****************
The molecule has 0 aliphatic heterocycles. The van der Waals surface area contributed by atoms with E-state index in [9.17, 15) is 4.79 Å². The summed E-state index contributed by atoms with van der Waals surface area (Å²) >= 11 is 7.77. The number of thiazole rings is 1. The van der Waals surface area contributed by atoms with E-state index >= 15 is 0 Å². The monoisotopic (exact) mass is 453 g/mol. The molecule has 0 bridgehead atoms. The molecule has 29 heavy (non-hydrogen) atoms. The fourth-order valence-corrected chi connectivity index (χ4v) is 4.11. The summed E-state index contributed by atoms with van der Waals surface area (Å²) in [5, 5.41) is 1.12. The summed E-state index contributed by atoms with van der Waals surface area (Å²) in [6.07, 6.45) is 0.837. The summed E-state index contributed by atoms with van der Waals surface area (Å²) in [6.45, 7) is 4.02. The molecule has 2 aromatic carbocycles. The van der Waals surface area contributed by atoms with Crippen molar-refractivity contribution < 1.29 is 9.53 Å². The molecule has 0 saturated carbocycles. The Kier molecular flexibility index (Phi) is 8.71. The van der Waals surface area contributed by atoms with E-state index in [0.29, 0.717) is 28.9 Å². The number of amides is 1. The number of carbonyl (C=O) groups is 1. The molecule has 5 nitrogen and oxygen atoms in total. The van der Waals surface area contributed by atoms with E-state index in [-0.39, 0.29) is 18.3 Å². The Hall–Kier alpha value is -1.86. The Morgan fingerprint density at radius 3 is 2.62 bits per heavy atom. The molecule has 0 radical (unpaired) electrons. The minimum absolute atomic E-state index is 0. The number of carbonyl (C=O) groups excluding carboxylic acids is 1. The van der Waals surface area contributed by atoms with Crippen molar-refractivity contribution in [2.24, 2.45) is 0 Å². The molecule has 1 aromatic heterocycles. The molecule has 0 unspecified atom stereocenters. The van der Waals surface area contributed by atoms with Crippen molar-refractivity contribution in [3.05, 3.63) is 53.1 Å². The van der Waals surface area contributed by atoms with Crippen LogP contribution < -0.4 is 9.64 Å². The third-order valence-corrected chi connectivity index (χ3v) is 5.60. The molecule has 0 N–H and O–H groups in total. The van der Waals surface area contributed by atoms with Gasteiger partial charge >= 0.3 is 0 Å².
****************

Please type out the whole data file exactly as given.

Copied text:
The molecule has 0 aliphatic heterocycles. The van der Waals surface area contributed by atoms with E-state index in [9.17, 15) is 4.79 Å². The summed E-state index contributed by atoms with van der Waals surface area (Å²) >= 11 is 7.77. The number of thiazole rings is 1. The van der Waals surface area contributed by atoms with E-state index >= 15 is 0 Å². The monoisotopic (exact) mass is 453 g/mol. The molecule has 0 bridgehead atoms. The molecule has 29 heavy (non-hydrogen) atoms. The fourth-order valence-corrected chi connectivity index (χ4v) is 4.11. The summed E-state index contributed by atoms with van der Waals surface area (Å²) in [5, 5.41) is 1.12. The summed E-state index contributed by atoms with van der Waals surface area (Å²) in [6.07, 6.45) is 0.837. The summed E-state index contributed by atoms with van der Waals surface area (Å²) in [6.45, 7) is 4.02. The molecule has 2 aromatic carbocycles. The van der Waals surface area contributed by atoms with Crippen molar-refractivity contribution < 1.29 is 9.53 Å². The molecule has 0 saturated carbocycles. The Kier molecular flexibility index (Phi) is 8.71. The van der Waals surface area contributed by atoms with E-state index in [0.29, 0.717) is 28.9 Å². The number of amides is 1. The number of carbonyl (C=O) groups is 1. The molecule has 5 nitrogen and oxygen atoms in total. The van der Waals surface area contributed by atoms with E-state index in [-0.39, 0.29) is 18.3 Å². The Hall–Kier alpha value is -1.86. The Morgan fingerprint density at radius 3 is 2.62 bits per heavy atom. The molecule has 0 radical (unpaired) electrons. The minimum absolute atomic E-state index is 0. The number of carbonyl (C=O) groups excluding carboxylic acids is 1. The van der Waals surface area contributed by atoms with Crippen molar-refractivity contribution in [2.24, 2.45) is 0 Å². The molecule has 1 aromatic heterocycles. The molecule has 0 unspecified atom stereocenters. The van der Waals surface area contributed by atoms with Crippen molar-refractivity contribution in [3.05, 3.63) is 53.1 Å². The van der Waals surface area contributed by atoms with Crippen LogP contribution < -0.4 is 9.64 Å². The third-order valence-corrected chi connectivity index (χ3v) is 5.60. The molecule has 0 N–H and O–H groups in total. The van der Waals surface area contributed by atoms with Gasteiger partial charge >= 0.3 is 0 Å².